clock menu more-arrow no yes mobile

Filed under:

Welcome To Non-Complementary Football

Maybe Bill O’Brien knew a thing or two about football after all.

Houston Texans v Buffalo Bills Photo by Bryan M. Bennett/Getty Images

Former head coach Bill O’Brien preached two things above everything else. First, he wanted tough, smart, and dependable players. Second, he wanted to play complementary football. This system. or concept of it, stems from O’Brien’s time in New England. Tedy Bruschi’s quote several years ago illustrated the importance of all three units impacting field position to shorten or lengthen the field in a positive way.

There are two fatal flaws to the system—turnovers and three-and-outs on offense. Both circumstances place the other positional units at a disadvantage and give the opponent generally advantageous field position.

Due to QB Davis Mills’ four interceptions and Jordan Akins’ one fumble lost Sunday, the Bills’ offense started their drives on the Buffalo 31, Houston 43, Houston 27, Buffalo 47, and Houston 41. Buffalo turned Houston’s mistakes into 24 points on Texans turnovers and easily could have scored again if the game wasn’t already out of reach. The Bills have one of the most lethal offenses in the league and helping them out like the Texans did was a designated disaster.

Turnovers also take an important element out of complimentary football... the punting game.

The Texans had five three-and-outs in the first half and five turnovers in the second half. The Bills possessed the ball for 17 more minutes than the Texans did. That’s an entire quarter more of the game. By not being able to stay on the field in the first half, the Texans’ defense was stuck on the field. Once the second half hit and the turnovers started piling up, Houston’s defense literally crumbled under the weight the offense had put on it.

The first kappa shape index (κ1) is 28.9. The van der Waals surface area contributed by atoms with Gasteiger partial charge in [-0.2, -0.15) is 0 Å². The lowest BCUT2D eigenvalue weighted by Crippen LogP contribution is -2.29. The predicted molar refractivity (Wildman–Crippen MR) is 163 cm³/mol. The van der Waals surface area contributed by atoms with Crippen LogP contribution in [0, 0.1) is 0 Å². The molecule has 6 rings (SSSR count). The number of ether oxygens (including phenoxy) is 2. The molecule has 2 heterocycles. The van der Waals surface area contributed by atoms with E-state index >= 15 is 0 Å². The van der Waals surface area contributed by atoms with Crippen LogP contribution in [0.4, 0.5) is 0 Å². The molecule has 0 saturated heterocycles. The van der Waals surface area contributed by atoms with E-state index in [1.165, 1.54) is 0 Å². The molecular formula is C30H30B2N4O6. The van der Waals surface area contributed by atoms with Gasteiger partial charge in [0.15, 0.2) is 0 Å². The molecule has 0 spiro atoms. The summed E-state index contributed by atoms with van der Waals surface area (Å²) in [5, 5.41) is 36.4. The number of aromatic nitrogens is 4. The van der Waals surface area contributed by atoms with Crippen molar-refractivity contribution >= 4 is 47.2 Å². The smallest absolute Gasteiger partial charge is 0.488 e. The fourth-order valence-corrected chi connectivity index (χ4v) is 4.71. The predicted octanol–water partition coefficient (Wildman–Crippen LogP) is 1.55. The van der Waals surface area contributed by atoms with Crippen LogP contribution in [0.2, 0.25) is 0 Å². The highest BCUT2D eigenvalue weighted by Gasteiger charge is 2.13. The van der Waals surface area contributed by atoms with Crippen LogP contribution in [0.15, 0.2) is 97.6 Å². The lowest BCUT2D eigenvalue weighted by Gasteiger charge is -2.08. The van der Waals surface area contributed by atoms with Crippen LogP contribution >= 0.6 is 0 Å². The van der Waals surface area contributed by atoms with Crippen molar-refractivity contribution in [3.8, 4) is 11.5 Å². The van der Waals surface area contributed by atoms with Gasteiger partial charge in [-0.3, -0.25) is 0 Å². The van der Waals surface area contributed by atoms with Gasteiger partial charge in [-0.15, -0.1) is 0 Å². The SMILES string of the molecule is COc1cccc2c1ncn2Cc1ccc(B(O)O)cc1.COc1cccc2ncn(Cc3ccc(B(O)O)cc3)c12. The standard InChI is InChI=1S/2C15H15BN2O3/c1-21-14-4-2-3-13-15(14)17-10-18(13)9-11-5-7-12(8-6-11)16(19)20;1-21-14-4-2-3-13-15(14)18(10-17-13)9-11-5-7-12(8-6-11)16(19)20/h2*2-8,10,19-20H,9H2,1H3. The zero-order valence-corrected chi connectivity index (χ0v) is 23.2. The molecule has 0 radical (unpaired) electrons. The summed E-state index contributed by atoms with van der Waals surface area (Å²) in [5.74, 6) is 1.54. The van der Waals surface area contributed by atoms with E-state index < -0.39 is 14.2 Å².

Take a look at how the last 17 minutes of the game unfolded. The Texans’ offense dismantled itself. The game was 16-0 at half and 19-0 heading into the fourth quarter. The Texans were in the game, until they weren’t.

One of the most underrated considerations in the sport is where the first possession takes place. Most functional offenses can put together 25 yards, or a little over two first downs, per possession. That’s the difference between starting on your own 45 or the opponent’s 30. Essentially, when the offense can provide the defense with 25 more yards of room, they limit the proximity and probability of the opposing offense scoring. It’s also why teams use two entire roster spots on the long snapper and punter, who have no other jobs than to ensure field position for the rest of the team.

Between the first half three-and-outs and the second half turnovers, the Texans took their first step out of the Bill O’Brien era. It wasn’t simply that the Texans played poorly, it’s that their poor play compounded on itself to the point where an avalanche of scoring occurred in the fourth quarter.

Make no mistake. We’re in a new era of Texans football. The question is if or how this team get out of its own way and begin winning games.